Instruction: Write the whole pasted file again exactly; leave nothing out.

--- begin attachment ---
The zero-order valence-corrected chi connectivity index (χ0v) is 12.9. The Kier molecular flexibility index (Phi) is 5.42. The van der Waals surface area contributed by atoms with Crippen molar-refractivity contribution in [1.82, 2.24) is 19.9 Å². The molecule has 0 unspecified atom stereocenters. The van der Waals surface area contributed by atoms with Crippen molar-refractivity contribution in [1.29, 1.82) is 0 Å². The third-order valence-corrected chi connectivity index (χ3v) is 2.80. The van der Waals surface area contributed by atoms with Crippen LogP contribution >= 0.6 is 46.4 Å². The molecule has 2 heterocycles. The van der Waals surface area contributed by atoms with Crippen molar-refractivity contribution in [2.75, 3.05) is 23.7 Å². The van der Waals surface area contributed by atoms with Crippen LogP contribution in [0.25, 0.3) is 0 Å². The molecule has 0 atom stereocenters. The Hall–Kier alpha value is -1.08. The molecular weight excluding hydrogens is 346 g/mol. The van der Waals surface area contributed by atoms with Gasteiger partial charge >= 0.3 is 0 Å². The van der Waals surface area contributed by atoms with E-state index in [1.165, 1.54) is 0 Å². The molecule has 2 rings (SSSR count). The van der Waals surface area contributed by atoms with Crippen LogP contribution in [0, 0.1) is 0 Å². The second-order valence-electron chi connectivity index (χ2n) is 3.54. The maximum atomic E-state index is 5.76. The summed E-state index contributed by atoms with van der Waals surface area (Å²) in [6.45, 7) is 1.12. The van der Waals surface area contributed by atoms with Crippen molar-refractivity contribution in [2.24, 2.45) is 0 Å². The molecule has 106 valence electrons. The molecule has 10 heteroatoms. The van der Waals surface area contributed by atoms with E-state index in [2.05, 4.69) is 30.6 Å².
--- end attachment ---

The zero-order valence-corrected chi connectivity index (χ0v) is 12.9. The Kier molecular flexibility index (Phi) is 5.42. The van der Waals surface area contributed by atoms with Crippen molar-refractivity contribution in [1.82, 2.24) is 19.9 Å². The molecule has 0 unspecified atom stereocenters. The van der Waals surface area contributed by atoms with Crippen molar-refractivity contribution in [1.29, 1.82) is 0 Å². The third-order valence-corrected chi connectivity index (χ3v) is 2.80. The van der Waals surface area contributed by atoms with Crippen LogP contribution >= 0.6 is 46.4 Å². The molecule has 2 heterocycles. The van der Waals surface area contributed by atoms with Crippen molar-refractivity contribution in [2.75, 3.05) is 23.7 Å². The van der Waals surface area contributed by atoms with Crippen LogP contribution in [0.25, 0.3) is 0 Å². The molecule has 0 atom stereocenters. The Hall–Kier alpha value is -1.08. The molecular weight excluding hydrogens is 346 g/mol. The van der Waals surface area contributed by atoms with Gasteiger partial charge >= 0.3 is 0 Å². The van der Waals surface area contributed by atoms with E-state index in [1.165, 1.54) is 0 Å². The molecule has 2 rings (SSSR count). The van der Waals surface area contributed by atoms with Crippen LogP contribution in [0, 0.1) is 0 Å². The second-order valence-electron chi connectivity index (χ2n) is 3.54. The maximum atomic E-state index is 5.76. The summed E-state index contributed by atoms with van der Waals surface area (Å²) in [6.45, 7) is 1.12. The van der Waals surface area contributed by atoms with Crippen molar-refractivity contribution in [2.24, 2.45) is 0 Å². The molecule has 106 valence electrons. The molecule has 10 heteroatoms. The van der Waals surface area contributed by atoms with E-state index in [2.05, 4.69) is 30.6 Å².